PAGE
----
In a third interview, Busick said he was scared of what his sister would think if he told the truth, but refused to elaborate, the affidavit claimed.
Busick, 66, was charged on Monday with four counts of first-degree murder and malice aforethought, four counts of accessory to first-degree murder, two counts of kidnapping, one count of arson and one count of accessory to first-degree arson.
“Although the criminal case against Mr. Busick has commenced, we must stay focused on the recovery of Ashley and Lauria for the sake of the families and our entire community,” Ballard said.
The families of Lauria and Ashley welcomed the arrest years in the making, but also noted there was still much work to be done to get closure.
"Somebody knows where these girls are," Lorene Bible, Lauria’s mother, told reporters. "And for me, I need to bring my daughter home."
Should Busick be convicted, Bible said she wants the death penalty for him, whom she hopes to one day speak with directly.
"Hopefully I’ll get to look at him, right in the eye, and (say), 'You need to tell me,'" Bible said. "'You tell this mother to her face, where my child is.'"
Witnesses told police the suspects said the girls’ bodies were dumped in a mine shaft or cellar that was later covered in concrete.
In his threats to keep others quiet, Welch reportedly told one witness, "Don’t you ever tell anybody or you will end up in a pit in Picher like those two girls.”
Bible said she will not rest until her daughter’s body is found and she and her family have a place to lay their grief.
"Lauria turned 35 on the 18th of April," Bible said. "She’s been gone more than half her life. I need a place that I can go and say, 'That’s where my daughter is.'
"I used to go to the end of the Freeman’s driveway and I’d put up wreaths," she continued. "But it’s just a driveway. When you lose a loved one, you can go to a cemetery. I don’t have that. And that’s what I want."
Busick’s arrest comes after years of investigating by several law enforcement agencies and in spite of roadblocks encountered by many.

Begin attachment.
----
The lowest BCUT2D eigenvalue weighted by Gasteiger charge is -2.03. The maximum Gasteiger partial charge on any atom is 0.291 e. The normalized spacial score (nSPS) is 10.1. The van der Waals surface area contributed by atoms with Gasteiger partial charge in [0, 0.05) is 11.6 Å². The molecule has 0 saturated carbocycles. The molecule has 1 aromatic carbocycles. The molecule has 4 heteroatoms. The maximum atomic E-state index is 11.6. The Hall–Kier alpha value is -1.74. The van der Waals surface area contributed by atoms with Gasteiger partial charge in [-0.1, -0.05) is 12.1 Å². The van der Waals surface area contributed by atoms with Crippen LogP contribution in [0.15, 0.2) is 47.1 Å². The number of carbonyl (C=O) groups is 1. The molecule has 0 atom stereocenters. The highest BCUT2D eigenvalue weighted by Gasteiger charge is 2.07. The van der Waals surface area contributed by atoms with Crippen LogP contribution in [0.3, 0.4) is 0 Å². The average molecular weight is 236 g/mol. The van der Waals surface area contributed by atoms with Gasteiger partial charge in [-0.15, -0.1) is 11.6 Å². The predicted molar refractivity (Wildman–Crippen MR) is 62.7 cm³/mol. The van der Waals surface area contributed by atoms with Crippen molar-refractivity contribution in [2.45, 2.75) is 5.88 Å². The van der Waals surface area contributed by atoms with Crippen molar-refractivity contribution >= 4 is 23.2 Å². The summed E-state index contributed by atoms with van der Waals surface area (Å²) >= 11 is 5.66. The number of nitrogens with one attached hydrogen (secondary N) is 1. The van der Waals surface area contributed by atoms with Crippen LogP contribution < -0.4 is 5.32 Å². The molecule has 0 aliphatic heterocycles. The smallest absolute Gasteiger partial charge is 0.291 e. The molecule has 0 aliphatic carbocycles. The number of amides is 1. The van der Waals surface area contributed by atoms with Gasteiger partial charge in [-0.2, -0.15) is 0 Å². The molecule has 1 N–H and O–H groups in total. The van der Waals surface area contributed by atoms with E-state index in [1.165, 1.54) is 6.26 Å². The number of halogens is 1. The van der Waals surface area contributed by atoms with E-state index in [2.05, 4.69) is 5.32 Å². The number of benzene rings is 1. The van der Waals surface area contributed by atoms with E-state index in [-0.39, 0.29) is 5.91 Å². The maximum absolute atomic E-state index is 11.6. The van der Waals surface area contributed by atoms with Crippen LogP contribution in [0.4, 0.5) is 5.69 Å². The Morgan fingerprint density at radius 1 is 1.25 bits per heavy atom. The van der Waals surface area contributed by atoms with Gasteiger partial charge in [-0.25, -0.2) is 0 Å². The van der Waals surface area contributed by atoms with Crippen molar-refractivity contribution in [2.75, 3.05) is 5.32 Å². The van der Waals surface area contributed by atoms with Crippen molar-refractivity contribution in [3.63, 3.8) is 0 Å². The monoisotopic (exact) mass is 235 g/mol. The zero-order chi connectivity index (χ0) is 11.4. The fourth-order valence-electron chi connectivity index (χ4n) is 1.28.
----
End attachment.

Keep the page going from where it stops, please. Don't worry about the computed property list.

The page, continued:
Private investigators Joe Dugan and Tom Pryor, who found the insurance card days after the murders and abductions, went on to find the blue sedan linked to the card in a Picher salvage yard.
Pryor was told “the vehicle had gone through too many hands to be processed,” for evidence, according to the affidavit.
Pryor held onto the insurance card and went on to give it to investigators in August 2017. He also gave the car registration and rental receipts naming Welch to the Oklahoma State Bureau of Investigation, the affidavit said.
Pryor said he and Dugan abandoned their investigation after being told by law enforcement that they were interfering and if they continued their probe, their private investigator licenses “would be canceled,” the affidavit said.
Dugan died in 2009, and his family said they attempted to turn over his files on the investigation to the Craig County Sheriff's Office, which was under the leadership of Sheriff Jimmie Sooter at the time, the affidavit said. The sheriff's office turned them down and the family eventually destroyed the files, according to the affidavit.
Then on Feb. 11, 2017, not long after he assumed office, Craig County Sheriff Heath Winfrey discovered a crate containing reports and files on the Freeman murders and missing girls. He turned over the long-lost investigative notes to the OSBI, which reviewed the files and found critical information not previously known, including the names of people they have since interviewed.
In the decades since the murders, countless tips and areas have been investigated, divers have explored Grand Lake, cadaver dogs and drones have been utilized and cameras have been dropped down mineshafts to search for Lauria and Ashley, officials said.
“We will not rest until Ashley and Lauria are brought home to their families," said Aungela Spurlock, OSBI Assistant Special Agent in charge of the northeast regional office.
Officials and family members urged anyone with information to come forward. They can contact the OSBI at 1-800-522-8017 or email firstname.lastname@example.org. A $50,000 reward still remains.
"There are people out there... that are afraid to talk, because they’re fearful for their lives," Lorene Bible said. "They can remain anonymous."
She and Lauria’s father, Jay Bible, remain steadfast that their daughter will be brought home.
“We’ve missed her for a long time, but were going to bring her home and we’re going to hold on to that,” Jay Bible said, his voice cracking.
"We might as well be up at the Freeman farm, digging through the ashes right now again," he later said. “That’s kind of what it feels like. At least we’re doing something and we’re making some progress now. We weren’t back then."